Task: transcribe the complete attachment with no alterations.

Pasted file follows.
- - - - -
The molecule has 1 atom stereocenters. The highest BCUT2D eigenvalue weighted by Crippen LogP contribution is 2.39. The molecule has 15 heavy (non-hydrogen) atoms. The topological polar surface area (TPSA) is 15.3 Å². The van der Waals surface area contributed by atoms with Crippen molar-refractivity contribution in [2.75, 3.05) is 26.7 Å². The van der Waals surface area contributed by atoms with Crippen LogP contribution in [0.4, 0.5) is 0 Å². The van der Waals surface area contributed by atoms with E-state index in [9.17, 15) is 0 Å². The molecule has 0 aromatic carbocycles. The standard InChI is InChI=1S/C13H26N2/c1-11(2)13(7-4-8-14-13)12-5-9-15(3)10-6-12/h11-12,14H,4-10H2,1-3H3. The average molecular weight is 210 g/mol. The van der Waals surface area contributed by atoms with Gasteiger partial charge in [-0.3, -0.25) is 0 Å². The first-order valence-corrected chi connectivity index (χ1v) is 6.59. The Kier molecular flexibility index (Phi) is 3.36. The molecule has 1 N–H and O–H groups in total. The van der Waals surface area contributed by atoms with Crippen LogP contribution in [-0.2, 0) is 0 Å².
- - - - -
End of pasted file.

The molecule has 1 atom stereocenters. The highest BCUT2D eigenvalue weighted by Crippen LogP contribution is 2.39. The molecule has 15 heavy (non-hydrogen) atoms. The topological polar surface area (TPSA) is 15.3 Å². The van der Waals surface area contributed by atoms with Crippen molar-refractivity contribution in [2.75, 3.05) is 26.7 Å². The van der Waals surface area contributed by atoms with Crippen LogP contribution in [0.4, 0.5) is 0 Å². The van der Waals surface area contributed by atoms with E-state index in [9.17, 15) is 0 Å². The molecule has 0 aromatic carbocycles. The standard InChI is InChI=1S/C13H26N2/c1-11(2)13(7-4-8-14-13)12-5-9-15(3)10-6-12/h11-12,14H,4-10H2,1-3H3. The average molecular weight is 210 g/mol. The van der Waals surface area contributed by atoms with Gasteiger partial charge in [-0.3, -0.25) is 0 Å². The first-order valence-corrected chi connectivity index (χ1v) is 6.59. The Kier molecular flexibility index (Phi) is 3.36. The molecule has 1 N–H and O–H groups in total. The van der Waals surface area contributed by atoms with Crippen LogP contribution in [-0.2, 0) is 0 Å².